For the past few years, I’ve gifted homemade hot cocoa mix to my friends and family for Christmas. I haven’t met anyone yet that didn’t appreciate my mugs of chocolatey goodness. I like to use Alton Brown’s Hot Cocoa Mix Recipe to which I add flavors I’ve made myself in the kitchen. This year I’m making Salted Caramel, Peppermint, and Aztec Style (with chili powder) cocoa mixes. Here is how I create each flavor.
*The amounts of flavoring to add per batch of Hot Cocoa Mix are at the end of this post after the recipes.
Salted Caramel Powder
2 1/2 cups sugar
1 tablespoon pure vanilla extract
3 tablespoon finely ground sea salt
In a saucepan, heat 2 1/2 cups sugar and 1 tablespoon vanilla extract on the stove at medium-high until it melts into an opaque caramel colored syrup. Pour the hot syrup onto a parchment paper lined cookie sheet and set it aside to cool. For an easy cleanup, submerge your pan and any tools in a stock pot full of boiling water.
After your candy is cool, take it from the cookie sheet, parchment attached, and place it on the counter. Put another piece of parchment on top; sandwitching the candy between pieces of parchment paper. Use a sturdy rolling pen or the back of a heavy spoon to smack it a few times, breaking it into pieces. Now, you should be able to gently loosen the candy bits from the bottom paper. Leave your caramel on the paper and get a mixing bowl. Grab the the paper’s corners, using it to pick up the caramel, and dump it all off into the bowl.
Next, put the caramel into your food processor, grinding it into a powder. Return it to the bowl and stir in 3 tablespoons sea salt. *By itself, this mixture is very salty.* When added to the already sweetened hot cocoa mix, the flavor balances out nicely.
This recipe makes about 4 cups of powder. I use 1 tablespoon of salted caramel per serving of hot cocoa.
Peppermint is by far the easiest flavor to make. The most time consuming part is opening all those individually wrapped candies.
1> Grind 3 to 4 (10 oz.) packages Starlight Mints peppermint candy in your food processor.
2> Pour the peppermint powder into a small bowl and stir in 1/2 cup of powdered sugar.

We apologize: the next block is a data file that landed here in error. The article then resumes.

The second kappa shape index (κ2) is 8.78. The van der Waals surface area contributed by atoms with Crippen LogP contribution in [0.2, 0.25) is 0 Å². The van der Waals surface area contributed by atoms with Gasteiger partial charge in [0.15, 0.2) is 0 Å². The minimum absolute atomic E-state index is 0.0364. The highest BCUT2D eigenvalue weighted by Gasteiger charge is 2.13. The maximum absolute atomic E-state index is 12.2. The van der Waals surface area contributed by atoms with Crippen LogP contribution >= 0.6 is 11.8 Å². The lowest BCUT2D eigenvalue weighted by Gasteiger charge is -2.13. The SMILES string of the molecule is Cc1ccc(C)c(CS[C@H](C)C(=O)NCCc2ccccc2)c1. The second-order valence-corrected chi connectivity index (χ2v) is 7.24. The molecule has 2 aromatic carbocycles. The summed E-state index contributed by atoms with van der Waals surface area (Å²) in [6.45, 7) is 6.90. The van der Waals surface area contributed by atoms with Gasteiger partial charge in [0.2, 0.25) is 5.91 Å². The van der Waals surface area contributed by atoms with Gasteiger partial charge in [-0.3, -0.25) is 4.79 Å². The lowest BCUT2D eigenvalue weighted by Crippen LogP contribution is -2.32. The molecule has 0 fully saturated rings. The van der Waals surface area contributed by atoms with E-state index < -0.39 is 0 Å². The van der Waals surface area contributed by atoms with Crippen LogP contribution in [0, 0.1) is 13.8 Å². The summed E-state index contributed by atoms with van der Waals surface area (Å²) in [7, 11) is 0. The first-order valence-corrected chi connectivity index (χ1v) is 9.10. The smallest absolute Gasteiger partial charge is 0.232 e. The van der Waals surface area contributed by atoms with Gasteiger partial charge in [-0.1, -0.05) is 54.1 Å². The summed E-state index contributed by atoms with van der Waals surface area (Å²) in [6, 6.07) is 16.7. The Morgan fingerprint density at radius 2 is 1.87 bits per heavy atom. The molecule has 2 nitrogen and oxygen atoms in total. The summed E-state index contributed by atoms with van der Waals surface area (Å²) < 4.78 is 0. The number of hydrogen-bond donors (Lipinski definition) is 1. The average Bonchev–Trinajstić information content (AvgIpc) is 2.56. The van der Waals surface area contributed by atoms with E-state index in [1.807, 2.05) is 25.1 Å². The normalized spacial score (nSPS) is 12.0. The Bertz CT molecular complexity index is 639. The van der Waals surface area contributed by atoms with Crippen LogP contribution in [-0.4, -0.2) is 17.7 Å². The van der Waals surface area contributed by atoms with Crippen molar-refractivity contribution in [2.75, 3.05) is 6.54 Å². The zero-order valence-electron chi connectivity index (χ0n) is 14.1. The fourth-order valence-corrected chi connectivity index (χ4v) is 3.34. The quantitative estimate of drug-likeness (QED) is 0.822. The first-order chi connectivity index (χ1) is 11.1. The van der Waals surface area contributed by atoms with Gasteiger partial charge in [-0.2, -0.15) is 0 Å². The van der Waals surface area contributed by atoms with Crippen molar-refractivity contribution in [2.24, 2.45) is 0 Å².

This makes about 4 cups of powder. I use 1 tablespoon of Peppermint powder for a serving of Hot Cocoa.
De Arbol Chili Powder
I like my Aztec Style Cocoa spicy. Ordinary Ancho Chilies aren’t hot enough for my cocoa. To give you an idea, Ancho chilies have a rating of 3 on the Scoville scale. That’s mild by most standards. Therefore, I make my own chili powder from dried De Arbol chilies. De Arbols have a more powerful Scoville rating of 8. They leave a nice lingering warmth in my mouth after sipping cocoa. If your not a fan of hot chilies, feel free to substitute something milder such as Jalapeno or Seranno. Finding the right amount of heat may take some experimentation.
*If you’re sensitive to the spicy oils found in chili peppers, I suggest you wear disposable gloves and a dust mask while preparing the chilies.*
To make the powder, I grind a 4 oz. bag of dried chilies in my food processor and sift the result thru a fine mesh strainer. I return what’s left in the strainer to the food processer and grind and sift one more time. Ater twice grinding and sifting, whats still in the strainer goes into the compost. This dosen’t make very much powder, but it’s enough for the cocoa.
I’ve found that grinding De Arbols in my food processor tends to taint whatever I put in afterwards with spicy heat – even after a thorough, hot water and soap washing. To better remove the chili pepper residue from your food processor; pour 1-2 cups whole milk in (depending on the size of your machine) and blend it for 2 minutes. The fat in the milk will bind with the chili oils, making it easier to wash the heat out.
I use a pinch of chili powder per serving of hot cocoa.
How much flavor to use?
Serving Size: Alton Brown’s Hot Cocoa Mix recipe makes slightly more than 5 1/2 cups of mix. The recipe doesn’t give the number of servings, but it does say to add 2 tablespoons of mix for every mug of water or milk. Because I like rich hot cocoa, my tablespoons are generous and rounded. Below the math for the servings per batch if you use exactly 2 tablespoons per cup. If you’re like me, and you like to heap in the powder, you will probably get about half of what it shows below.
Hot Cocoa Mix = 5 1/2 Cups = 88 tablespoons / 2 tablespoons (mix per 8 to 10 ounce serving)
= 44 servings of Cocoa in the recipe (or 22 servings for rich cocoa)
Now here’s how much of each flavor to add to one batch of Hot Cocoa Mix:
3 3/4 cups Salted Caramel Powder per batch
2 3/4 cups Peppermint Powder per batch
De Arbol Chili Powder
1 to 2 teaspoons Chili Powder per batch
*this is SPICY stuff, start small and more if you feel like you need it.
I hope you enjoy these cocoa recipes as much as I do!